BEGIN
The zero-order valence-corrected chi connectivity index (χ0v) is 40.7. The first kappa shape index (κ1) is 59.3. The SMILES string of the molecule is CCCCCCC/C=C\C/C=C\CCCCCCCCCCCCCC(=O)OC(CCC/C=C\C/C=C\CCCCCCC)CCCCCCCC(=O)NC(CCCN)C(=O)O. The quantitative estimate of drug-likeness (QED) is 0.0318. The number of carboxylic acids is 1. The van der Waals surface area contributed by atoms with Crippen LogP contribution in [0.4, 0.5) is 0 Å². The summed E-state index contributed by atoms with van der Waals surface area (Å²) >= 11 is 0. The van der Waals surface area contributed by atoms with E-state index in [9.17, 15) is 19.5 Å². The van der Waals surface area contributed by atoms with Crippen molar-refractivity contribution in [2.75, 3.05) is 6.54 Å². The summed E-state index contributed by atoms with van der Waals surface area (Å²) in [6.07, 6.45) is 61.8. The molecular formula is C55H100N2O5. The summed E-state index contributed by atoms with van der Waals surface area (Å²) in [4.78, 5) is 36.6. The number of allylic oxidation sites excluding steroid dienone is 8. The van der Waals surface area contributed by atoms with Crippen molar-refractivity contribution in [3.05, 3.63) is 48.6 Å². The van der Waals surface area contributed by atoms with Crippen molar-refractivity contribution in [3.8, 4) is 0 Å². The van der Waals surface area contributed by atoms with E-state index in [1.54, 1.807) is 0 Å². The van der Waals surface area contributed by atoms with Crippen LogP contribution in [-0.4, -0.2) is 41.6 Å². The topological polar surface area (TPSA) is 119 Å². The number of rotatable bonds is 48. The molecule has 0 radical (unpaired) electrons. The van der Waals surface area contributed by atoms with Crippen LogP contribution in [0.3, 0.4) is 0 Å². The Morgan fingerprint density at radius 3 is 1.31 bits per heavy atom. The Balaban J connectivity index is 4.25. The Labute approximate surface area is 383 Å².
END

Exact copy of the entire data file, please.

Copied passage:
The zero-order valence-corrected chi connectivity index (χ0v) is 40.7. The first kappa shape index (κ1) is 59.3. The SMILES string of the molecule is CCCCCCC/C=C\C/C=C\CCCCCCCCCCCCCC(=O)OC(CCC/C=C\C/C=C\CCCCCCC)CCCCCCCC(=O)NC(CCCN)C(=O)O. The quantitative estimate of drug-likeness (QED) is 0.0318. The number of carboxylic acids is 1. The van der Waals surface area contributed by atoms with Crippen LogP contribution in [0.4, 0.5) is 0 Å². The summed E-state index contributed by atoms with van der Waals surface area (Å²) >= 11 is 0. The van der Waals surface area contributed by atoms with E-state index in [9.17, 15) is 19.5 Å². The van der Waals surface area contributed by atoms with Crippen molar-refractivity contribution in [2.75, 3.05) is 6.54 Å². The summed E-state index contributed by atoms with van der Waals surface area (Å²) in [6.07, 6.45) is 61.8. The molecular formula is C55H100N2O5. The summed E-state index contributed by atoms with van der Waals surface area (Å²) in [4.78, 5) is 36.6. The number of allylic oxidation sites excluding steroid dienone is 8. The van der Waals surface area contributed by atoms with Crippen molar-refractivity contribution in [3.05, 3.63) is 48.6 Å². The van der Waals surface area contributed by atoms with Crippen molar-refractivity contribution in [3.8, 4) is 0 Å². The van der Waals surface area contributed by atoms with E-state index in [1.54, 1.807) is 0 Å². The van der Waals surface area contributed by atoms with Crippen LogP contribution in [-0.4, -0.2) is 41.6 Å². The topological polar surface area (TPSA) is 119 Å². The number of rotatable bonds is 48. The molecule has 0 radical (unpaired) electrons. The van der Waals surface area contributed by atoms with Crippen LogP contribution in [0.3, 0.4) is 0 Å². The Morgan fingerprint density at radius 3 is 1.31 bits per heavy atom. The Balaban J connectivity index is 4.25. The Labute approximate surface area is 383 Å².